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8 Ways Being Poor Is Wildly Expensive in America

If you don't have money you end up spending more to survive.

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In one case, 600 workers won a lawsuit against a company that ran a warehouse for Walmart for making them sign forms saying they were voluntarily giving up their lunch time. According to the Huffington Post, “More than 60 percent of low-wage workers have some pay illegally withheld by their employer each week, according to a 2009 survey cited in the report. Low-paid workers lose a stunning $2,634 per year, on average, in unpaid wages, or 15 percent of their income, according to the report.”

7. Getting scammed. The poor are vulnerable to, and frequent targets of financial scams. This includes high-interest credit cards. Anything you buy on credit involves paying back with interest. That interest goes somewhere, which means there are people with a very big incentive to get you to borrow. But it’s not just credit cards. We have all read about the mortgage-fraud scams financial institutions were running on poor people who were unable to understand that an initial low-interest rate would balloon to a huge monthly payment. There are also insurance scams, supposed-savings scams, etc.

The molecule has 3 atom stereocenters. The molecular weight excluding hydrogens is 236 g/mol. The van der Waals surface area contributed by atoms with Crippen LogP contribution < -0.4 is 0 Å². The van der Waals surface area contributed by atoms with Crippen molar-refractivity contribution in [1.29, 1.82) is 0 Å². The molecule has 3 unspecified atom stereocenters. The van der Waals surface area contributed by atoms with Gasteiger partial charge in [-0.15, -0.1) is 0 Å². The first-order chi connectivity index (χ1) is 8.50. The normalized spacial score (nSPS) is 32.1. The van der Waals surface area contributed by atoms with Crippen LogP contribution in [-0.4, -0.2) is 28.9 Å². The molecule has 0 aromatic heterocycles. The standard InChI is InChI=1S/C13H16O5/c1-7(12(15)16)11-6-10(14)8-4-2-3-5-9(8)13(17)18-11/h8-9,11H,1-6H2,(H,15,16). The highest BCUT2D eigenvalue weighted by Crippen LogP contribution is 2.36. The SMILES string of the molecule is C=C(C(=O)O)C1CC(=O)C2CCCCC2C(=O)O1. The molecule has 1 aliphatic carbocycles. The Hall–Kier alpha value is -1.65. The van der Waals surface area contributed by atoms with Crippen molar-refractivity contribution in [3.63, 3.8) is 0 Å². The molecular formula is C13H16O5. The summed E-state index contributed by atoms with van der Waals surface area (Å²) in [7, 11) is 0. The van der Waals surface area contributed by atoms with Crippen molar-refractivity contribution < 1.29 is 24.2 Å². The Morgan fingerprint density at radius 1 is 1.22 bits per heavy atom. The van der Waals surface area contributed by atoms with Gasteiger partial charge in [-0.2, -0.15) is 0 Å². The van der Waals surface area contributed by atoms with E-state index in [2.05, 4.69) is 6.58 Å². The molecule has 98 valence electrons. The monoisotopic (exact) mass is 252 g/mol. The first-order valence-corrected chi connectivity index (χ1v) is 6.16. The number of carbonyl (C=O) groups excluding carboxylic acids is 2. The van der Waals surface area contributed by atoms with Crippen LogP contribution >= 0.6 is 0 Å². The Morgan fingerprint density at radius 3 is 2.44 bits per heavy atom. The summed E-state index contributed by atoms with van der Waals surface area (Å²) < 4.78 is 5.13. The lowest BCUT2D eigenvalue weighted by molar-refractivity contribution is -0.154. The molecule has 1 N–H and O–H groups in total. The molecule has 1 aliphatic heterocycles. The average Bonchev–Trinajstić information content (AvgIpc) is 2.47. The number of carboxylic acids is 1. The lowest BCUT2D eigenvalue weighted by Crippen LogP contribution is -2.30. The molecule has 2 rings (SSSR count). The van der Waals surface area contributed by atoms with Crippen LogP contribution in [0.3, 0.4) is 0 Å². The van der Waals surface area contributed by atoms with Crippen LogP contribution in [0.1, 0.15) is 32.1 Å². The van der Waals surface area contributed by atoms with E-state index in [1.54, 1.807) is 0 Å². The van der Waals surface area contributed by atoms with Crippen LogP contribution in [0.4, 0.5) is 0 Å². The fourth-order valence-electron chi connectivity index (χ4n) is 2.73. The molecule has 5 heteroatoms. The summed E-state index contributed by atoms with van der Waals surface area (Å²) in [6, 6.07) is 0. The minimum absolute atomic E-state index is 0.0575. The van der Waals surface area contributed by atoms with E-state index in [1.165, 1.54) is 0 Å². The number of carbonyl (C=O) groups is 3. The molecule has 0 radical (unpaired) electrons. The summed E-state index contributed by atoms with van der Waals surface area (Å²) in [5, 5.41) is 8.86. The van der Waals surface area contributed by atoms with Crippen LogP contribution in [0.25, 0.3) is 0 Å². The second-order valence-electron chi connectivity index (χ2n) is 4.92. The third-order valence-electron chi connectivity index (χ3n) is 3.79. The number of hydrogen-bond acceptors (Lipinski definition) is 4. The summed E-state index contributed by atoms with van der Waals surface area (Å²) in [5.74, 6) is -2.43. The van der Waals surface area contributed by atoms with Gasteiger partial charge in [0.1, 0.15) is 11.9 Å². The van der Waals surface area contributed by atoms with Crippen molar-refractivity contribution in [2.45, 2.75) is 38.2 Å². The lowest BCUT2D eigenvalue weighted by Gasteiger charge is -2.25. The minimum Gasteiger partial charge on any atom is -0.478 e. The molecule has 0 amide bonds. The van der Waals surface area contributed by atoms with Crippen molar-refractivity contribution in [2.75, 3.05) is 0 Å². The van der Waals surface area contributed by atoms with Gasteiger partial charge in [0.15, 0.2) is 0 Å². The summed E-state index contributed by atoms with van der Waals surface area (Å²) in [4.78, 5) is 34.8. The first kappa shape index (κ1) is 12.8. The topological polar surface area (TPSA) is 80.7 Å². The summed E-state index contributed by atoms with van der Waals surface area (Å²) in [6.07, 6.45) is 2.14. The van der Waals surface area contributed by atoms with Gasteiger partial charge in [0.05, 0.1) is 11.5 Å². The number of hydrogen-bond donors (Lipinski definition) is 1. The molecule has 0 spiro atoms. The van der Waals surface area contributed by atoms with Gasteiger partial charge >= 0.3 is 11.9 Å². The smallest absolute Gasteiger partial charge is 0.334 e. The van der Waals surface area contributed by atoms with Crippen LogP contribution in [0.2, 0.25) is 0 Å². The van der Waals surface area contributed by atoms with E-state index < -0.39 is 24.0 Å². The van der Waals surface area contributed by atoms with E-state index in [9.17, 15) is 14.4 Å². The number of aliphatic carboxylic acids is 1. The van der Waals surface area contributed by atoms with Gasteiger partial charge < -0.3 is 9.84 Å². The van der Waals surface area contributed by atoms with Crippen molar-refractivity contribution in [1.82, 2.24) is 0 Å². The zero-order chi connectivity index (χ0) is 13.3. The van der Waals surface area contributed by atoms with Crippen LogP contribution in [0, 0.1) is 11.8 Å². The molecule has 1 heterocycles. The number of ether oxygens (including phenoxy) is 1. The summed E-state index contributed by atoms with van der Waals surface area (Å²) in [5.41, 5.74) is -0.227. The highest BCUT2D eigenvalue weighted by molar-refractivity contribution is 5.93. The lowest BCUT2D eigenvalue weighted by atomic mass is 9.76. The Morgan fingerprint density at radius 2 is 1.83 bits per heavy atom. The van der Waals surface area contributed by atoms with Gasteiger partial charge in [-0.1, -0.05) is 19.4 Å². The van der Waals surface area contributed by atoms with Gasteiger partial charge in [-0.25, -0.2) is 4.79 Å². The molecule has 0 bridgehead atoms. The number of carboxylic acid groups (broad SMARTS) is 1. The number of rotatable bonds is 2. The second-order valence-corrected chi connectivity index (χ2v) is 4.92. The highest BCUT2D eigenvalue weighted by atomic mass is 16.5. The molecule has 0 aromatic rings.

8. Even the little things. When you are poor you can’t afford various things that save money. Cheap clothing doesn’t last very long. Washing clothes requires going to a laundromat, which costs more than using a washer and dryer. You might have to purchase bottled water because of conditions at your low-rent residence.

High-Wire Act

Being poor is a trap. It becomes one thing after another that keeps you poor. In the Atlantic this month, Barbara Ehrenreich calls being poor “a perpetual high-wire act.”

In today’s America one more way it's expensive to be poor is that you are the brunt of blame. Our society blames the poor for their predicament. You pay a high price of guilt and blame as the billionaires behind the bank fees, payday loan rates, wage theft and the rest of the above send out the propaganda that the poor are to blame for their own circumstances.

Inequality is costing all of us. Today the  3,000 richest Americans make more than the poorest 23 million. The average McDonald’s employee takes seven months to earn what McDonald’s CEO makes in an hour. Ninety percent of Americans are continuing to go further into debt. Those at the top are blaming the poor, calling them “takers” or “moochers” and calling themselves “producers” and “job creators.”

This is why it is time to raise the minimum wage, and index it to inflation. A $10.10 minimum wage will help lift working people above the poverty line and help end the perpetual high-wire act of falling further and further behind.

Dave Johnson is a fellow at Campaign for America's Future.
 
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